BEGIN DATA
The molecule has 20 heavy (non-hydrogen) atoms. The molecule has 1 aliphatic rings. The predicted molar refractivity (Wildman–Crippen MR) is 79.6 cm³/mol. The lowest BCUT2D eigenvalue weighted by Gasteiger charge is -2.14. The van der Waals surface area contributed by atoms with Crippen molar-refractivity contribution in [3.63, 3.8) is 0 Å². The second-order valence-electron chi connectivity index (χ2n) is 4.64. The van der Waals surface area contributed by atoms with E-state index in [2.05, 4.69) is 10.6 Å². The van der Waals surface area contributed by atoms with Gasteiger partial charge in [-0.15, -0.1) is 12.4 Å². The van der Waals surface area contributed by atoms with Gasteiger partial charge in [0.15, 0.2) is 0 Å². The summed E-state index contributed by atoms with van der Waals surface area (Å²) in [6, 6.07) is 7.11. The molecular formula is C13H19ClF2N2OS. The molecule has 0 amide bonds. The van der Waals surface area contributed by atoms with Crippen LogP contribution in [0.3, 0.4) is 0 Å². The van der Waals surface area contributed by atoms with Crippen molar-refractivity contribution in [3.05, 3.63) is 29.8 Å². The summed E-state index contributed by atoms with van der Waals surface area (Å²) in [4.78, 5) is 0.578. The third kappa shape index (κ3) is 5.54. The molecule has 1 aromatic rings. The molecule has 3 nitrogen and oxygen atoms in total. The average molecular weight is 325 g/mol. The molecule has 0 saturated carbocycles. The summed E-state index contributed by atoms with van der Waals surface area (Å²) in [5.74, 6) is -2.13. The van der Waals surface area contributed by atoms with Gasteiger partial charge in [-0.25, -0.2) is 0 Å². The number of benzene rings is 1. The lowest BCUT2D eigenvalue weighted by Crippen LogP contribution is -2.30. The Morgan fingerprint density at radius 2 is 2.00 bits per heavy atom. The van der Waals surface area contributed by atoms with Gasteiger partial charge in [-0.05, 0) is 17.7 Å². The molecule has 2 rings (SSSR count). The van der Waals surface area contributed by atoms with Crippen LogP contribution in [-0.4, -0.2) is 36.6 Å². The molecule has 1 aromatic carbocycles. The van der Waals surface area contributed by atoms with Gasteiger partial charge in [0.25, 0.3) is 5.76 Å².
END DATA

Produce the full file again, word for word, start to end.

The molecule has 20 heavy (non-hydrogen) atoms. The molecule has 1 aliphatic rings. The predicted molar refractivity (Wildman–Crippen MR) is 79.6 cm³/mol. The lowest BCUT2D eigenvalue weighted by Gasteiger charge is -2.14. The van der Waals surface area contributed by atoms with Crippen molar-refractivity contribution in [3.63, 3.8) is 0 Å². The second-order valence-electron chi connectivity index (χ2n) is 4.64. The van der Waals surface area contributed by atoms with E-state index in [2.05, 4.69) is 10.6 Å². The van der Waals surface area contributed by atoms with Gasteiger partial charge in [-0.15, -0.1) is 12.4 Å². The van der Waals surface area contributed by atoms with Gasteiger partial charge in [0.15, 0.2) is 0 Å². The summed E-state index contributed by atoms with van der Waals surface area (Å²) in [6, 6.07) is 7.11. The molecular formula is C13H19ClF2N2OS. The molecule has 0 amide bonds. The van der Waals surface area contributed by atoms with Crippen LogP contribution in [0.3, 0.4) is 0 Å². The van der Waals surface area contributed by atoms with Crippen molar-refractivity contribution in [3.05, 3.63) is 29.8 Å². The summed E-state index contributed by atoms with van der Waals surface area (Å²) in [4.78, 5) is 0.578. The third kappa shape index (κ3) is 5.54. The molecule has 1 aromatic rings. The molecule has 3 nitrogen and oxygen atoms in total. The average molecular weight is 325 g/mol. The molecule has 0 saturated carbocycles. The summed E-state index contributed by atoms with van der Waals surface area (Å²) in [5.74, 6) is -2.13. The van der Waals surface area contributed by atoms with Gasteiger partial charge in [-0.25, -0.2) is 0 Å². The number of benzene rings is 1. The lowest BCUT2D eigenvalue weighted by Crippen LogP contribution is -2.30. The Morgan fingerprint density at radius 2 is 2.00 bits per heavy atom. The van der Waals surface area contributed by atoms with Gasteiger partial charge in [-0.05, 0) is 17.7 Å². The molecule has 2 rings (SSSR count). The van der Waals surface area contributed by atoms with Crippen LogP contribution in [-0.4, -0.2) is 36.6 Å². The molecule has 1 aromatic carbocycles. The van der Waals surface area contributed by atoms with Gasteiger partial charge in [0.25, 0.3) is 5.76 Å².